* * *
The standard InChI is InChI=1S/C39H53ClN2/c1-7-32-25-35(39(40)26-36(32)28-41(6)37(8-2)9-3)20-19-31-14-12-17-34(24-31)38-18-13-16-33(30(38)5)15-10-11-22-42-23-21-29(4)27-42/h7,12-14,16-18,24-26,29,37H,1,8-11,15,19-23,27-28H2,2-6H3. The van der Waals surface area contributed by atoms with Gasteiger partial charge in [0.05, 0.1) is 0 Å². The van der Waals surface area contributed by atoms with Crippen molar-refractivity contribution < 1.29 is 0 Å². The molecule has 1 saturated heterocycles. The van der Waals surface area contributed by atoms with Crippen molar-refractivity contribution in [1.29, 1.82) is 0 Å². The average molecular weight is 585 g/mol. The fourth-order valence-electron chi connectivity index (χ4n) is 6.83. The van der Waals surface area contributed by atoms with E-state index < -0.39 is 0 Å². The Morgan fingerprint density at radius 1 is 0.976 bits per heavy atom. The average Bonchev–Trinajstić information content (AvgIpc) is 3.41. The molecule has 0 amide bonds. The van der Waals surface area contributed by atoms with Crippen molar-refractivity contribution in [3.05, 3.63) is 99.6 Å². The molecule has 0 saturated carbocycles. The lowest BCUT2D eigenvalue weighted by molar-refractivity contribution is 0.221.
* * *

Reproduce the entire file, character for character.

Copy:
The standard InChI is InChI=1S/C39H53ClN2/c1-7-32-25-35(39(40)26-36(32)28-41(6)37(8-2)9-3)20-19-31-14-12-17-34(24-31)38-18-13-16-33(30(38)5)15-10-11-22-42-23-21-29(4)27-42/h7,12-14,16-18,24-26,29,37H,1,8-11,15,19-23,27-28H2,2-6H3. The van der Waals surface area contributed by atoms with Gasteiger partial charge in [0.05, 0.1) is 0 Å². The van der Waals surface area contributed by atoms with Crippen molar-refractivity contribution < 1.29 is 0 Å². The molecule has 1 saturated heterocycles. The van der Waals surface area contributed by atoms with Crippen molar-refractivity contribution in [1.29, 1.82) is 0 Å². The average molecular weight is 585 g/mol. The fourth-order valence-electron chi connectivity index (χ4n) is 6.83. The van der Waals surface area contributed by atoms with E-state index < -0.39 is 0 Å². The Morgan fingerprint density at radius 1 is 0.976 bits per heavy atom. The average Bonchev–Trinajstić information content (AvgIpc) is 3.41. The molecule has 0 amide bonds. The van der Waals surface area contributed by atoms with Crippen molar-refractivity contribution in [3.05, 3.63) is 99.6 Å². The molecule has 0 saturated carbocycles. The lowest BCUT2D eigenvalue weighted by molar-refractivity contribution is 0.221.